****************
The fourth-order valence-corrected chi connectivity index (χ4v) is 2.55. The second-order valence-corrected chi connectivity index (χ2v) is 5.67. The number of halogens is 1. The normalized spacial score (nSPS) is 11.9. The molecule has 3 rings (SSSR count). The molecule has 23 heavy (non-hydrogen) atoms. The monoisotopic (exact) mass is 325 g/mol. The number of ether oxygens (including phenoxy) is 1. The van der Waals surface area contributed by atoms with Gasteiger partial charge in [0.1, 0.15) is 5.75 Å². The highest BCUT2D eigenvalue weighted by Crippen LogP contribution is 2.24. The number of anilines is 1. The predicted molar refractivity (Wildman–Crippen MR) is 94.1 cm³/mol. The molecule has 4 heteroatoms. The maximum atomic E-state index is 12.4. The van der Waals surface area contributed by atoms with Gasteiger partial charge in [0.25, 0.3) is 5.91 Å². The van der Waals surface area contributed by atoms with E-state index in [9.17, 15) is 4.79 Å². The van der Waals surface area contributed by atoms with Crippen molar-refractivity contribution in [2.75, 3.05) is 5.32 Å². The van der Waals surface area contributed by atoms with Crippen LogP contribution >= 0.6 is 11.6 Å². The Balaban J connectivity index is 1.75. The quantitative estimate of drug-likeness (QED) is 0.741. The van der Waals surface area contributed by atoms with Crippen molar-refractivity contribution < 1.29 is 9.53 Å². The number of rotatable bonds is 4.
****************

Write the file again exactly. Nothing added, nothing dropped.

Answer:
The fourth-order valence-corrected chi connectivity index (χ4v) is 2.55. The second-order valence-corrected chi connectivity index (χ2v) is 5.67. The number of halogens is 1. The normalized spacial score (nSPS) is 11.9. The molecule has 3 rings (SSSR count). The molecule has 23 heavy (non-hydrogen) atoms. The monoisotopic (exact) mass is 325 g/mol. The number of ether oxygens (including phenoxy) is 1. The van der Waals surface area contributed by atoms with Gasteiger partial charge in [0.1, 0.15) is 5.75 Å². The highest BCUT2D eigenvalue weighted by Crippen LogP contribution is 2.24. The number of anilines is 1. The predicted molar refractivity (Wildman–Crippen MR) is 94.1 cm³/mol. The molecule has 4 heteroatoms. The maximum atomic E-state index is 12.4. The van der Waals surface area contributed by atoms with Gasteiger partial charge in [0.25, 0.3) is 5.91 Å². The van der Waals surface area contributed by atoms with E-state index in [9.17, 15) is 4.79 Å². The van der Waals surface area contributed by atoms with Crippen molar-refractivity contribution in [2.75, 3.05) is 5.32 Å². The van der Waals surface area contributed by atoms with Crippen LogP contribution >= 0.6 is 11.6 Å². The Balaban J connectivity index is 1.75. The quantitative estimate of drug-likeness (QED) is 0.741. The van der Waals surface area contributed by atoms with Crippen molar-refractivity contribution < 1.29 is 9.53 Å². The number of rotatable bonds is 4.